April Fool’s Day History

on April 6, 2012

April Fool’s Day is celebrated annually on April 1. It’s not a federal holiday or one schools observe. It is a day many people enjoy and commemorate by playing practical jokes upon each other, making them look “the fool.”

Possible Origins

One theory has the origin of April Fool’s Day in France, revolving around the changing of the Julian calendar to the Gregorian calendar. The year end of the Julian calendar was March 25, which fell during Holy Week, so the new year was celebrated on April 1. The move to the Gregorian calendar put the new year on January 1. Some believe that after the switch of the calendars, people could be tricked into believing that April 1 was still the new year, thus being made fools.


Origins Debunked?

Alex Boese, curator of the Museum of Hoaxes in San Diego, Calif., disagrees with the calendar theory. He says that the “theory is completely wrong, because the day that the French celebrated the beginning of the year legally was Easter day, so it never was associated with April first. Traditionally it was only a legal start to the year — people in France did actually celebrate [the New Year] on January first for as long as anybody could remember.” Boese believes April Fool’s Day may have evolved from European spring festivals where pranks were common.


Around the World

April Fool’s Day is celebrated in many countries. In England, you call a fool a “gobby” or “gobs.” If you are the receiving end of a prank, you are the “noodle.” In England, it also is considered bad luck to play any pranks after noon. The Scottish, however, take credit for the “Kick Me” sign prank, as their April Fool’s Day tends to center on jokes regarding the buttocks. In Italy, the Romans celebrate a bit earlier on March 25. This day is known as “Roman Laughing Day” and is the Festival of Hilaria.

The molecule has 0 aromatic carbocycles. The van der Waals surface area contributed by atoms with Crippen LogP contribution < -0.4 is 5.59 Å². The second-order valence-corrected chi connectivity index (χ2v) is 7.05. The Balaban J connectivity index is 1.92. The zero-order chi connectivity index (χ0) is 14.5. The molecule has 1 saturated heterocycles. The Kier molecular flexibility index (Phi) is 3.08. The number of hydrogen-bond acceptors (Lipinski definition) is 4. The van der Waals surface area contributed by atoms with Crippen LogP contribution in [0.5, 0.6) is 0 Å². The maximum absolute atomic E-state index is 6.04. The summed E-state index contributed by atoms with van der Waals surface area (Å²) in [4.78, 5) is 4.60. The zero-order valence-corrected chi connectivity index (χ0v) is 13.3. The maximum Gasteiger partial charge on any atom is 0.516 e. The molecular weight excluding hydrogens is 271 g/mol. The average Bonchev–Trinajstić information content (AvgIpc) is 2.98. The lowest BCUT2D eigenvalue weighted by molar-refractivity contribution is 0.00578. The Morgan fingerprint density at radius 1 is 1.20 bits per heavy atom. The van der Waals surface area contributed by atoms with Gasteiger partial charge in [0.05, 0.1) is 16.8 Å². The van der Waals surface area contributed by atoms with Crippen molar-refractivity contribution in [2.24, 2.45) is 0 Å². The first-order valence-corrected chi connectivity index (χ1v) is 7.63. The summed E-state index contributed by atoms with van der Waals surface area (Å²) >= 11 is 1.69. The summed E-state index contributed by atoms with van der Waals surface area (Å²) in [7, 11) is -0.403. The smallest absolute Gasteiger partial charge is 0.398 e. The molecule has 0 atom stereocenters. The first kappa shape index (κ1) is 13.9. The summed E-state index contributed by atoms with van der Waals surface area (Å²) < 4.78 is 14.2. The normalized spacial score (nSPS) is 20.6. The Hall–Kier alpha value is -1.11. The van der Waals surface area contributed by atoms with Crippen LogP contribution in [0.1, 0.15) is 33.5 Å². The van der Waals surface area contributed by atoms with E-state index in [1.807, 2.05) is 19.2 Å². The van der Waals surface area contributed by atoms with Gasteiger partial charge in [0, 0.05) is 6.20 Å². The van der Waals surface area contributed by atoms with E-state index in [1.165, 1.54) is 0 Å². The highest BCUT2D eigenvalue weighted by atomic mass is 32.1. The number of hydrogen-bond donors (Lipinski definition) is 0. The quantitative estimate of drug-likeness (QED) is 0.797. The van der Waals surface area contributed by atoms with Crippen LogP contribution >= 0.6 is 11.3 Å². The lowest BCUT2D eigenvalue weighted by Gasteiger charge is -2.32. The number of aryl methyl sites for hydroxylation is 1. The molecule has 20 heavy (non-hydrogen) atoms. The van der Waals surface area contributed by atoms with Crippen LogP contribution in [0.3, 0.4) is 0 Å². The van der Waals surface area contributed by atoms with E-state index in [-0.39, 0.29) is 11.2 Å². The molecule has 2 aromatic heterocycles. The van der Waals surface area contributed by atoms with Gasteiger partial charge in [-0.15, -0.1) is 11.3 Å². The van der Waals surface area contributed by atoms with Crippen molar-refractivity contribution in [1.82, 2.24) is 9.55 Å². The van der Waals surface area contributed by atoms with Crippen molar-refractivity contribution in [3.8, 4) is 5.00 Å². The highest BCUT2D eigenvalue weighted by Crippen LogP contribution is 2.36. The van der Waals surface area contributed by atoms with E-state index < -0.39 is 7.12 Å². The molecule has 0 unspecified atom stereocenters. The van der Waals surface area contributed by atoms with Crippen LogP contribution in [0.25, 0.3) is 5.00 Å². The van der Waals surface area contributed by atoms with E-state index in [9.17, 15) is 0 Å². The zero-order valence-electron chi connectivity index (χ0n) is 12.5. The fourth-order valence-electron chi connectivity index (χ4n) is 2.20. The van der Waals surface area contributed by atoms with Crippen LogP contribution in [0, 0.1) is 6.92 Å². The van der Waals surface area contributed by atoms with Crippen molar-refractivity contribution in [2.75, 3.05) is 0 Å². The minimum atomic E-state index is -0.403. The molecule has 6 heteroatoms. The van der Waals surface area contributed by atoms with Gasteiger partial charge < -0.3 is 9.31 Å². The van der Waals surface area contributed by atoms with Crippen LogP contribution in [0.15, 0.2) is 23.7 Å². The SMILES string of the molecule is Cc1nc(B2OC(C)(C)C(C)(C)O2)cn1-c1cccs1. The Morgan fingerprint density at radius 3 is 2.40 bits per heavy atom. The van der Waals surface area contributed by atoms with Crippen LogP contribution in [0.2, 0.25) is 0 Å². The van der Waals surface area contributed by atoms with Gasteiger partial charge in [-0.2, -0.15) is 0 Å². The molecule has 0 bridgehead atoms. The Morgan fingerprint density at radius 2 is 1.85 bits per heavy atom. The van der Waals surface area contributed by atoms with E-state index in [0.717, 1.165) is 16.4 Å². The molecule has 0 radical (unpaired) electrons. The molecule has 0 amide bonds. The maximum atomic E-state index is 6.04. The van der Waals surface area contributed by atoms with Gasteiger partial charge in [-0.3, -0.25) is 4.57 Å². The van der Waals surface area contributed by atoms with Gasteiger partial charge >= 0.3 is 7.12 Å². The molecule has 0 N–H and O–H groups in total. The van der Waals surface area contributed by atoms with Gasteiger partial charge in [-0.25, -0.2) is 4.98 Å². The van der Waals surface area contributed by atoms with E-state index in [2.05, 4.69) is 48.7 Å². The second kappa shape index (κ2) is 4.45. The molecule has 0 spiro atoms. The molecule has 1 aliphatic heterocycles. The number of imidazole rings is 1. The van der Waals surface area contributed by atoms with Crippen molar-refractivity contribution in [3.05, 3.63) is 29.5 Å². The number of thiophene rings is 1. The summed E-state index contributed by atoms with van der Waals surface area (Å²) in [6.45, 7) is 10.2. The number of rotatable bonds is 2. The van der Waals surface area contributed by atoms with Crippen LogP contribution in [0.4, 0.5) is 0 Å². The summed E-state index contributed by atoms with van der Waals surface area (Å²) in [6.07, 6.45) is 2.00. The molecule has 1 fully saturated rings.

Famous Pranks

The years 2010 and 2011 saw pranks on the unsuspecting public regarding “amazing” new Google technology. The Google Translate for Animals App and the Google Gmail Motion Unveiled offered giggles to Internet users everywhere. In 1998, Burger King ran an ad on April 1 offering its customers a “left-handed Whopper.” The new burger was designed with its “condiments rotated 180 degrees, thereby redistributing the weight of the sandwich so the that the bulk of the condiments will skew to the left, reducing the amount of lettuce and other toppings from spilling out the right side of the burger.” Burger King received several requests that day for a left-handed burger.


From whoopee cushions to chattering teeth and calls asking if your refrigerator is running, pranks on April 1 have become a tradition not just for individuals but also for businesses and more. It can be a day of a lot of laughs, but remember if you’re going to play a joke on someone, prank responsibly.

Found in: Traditions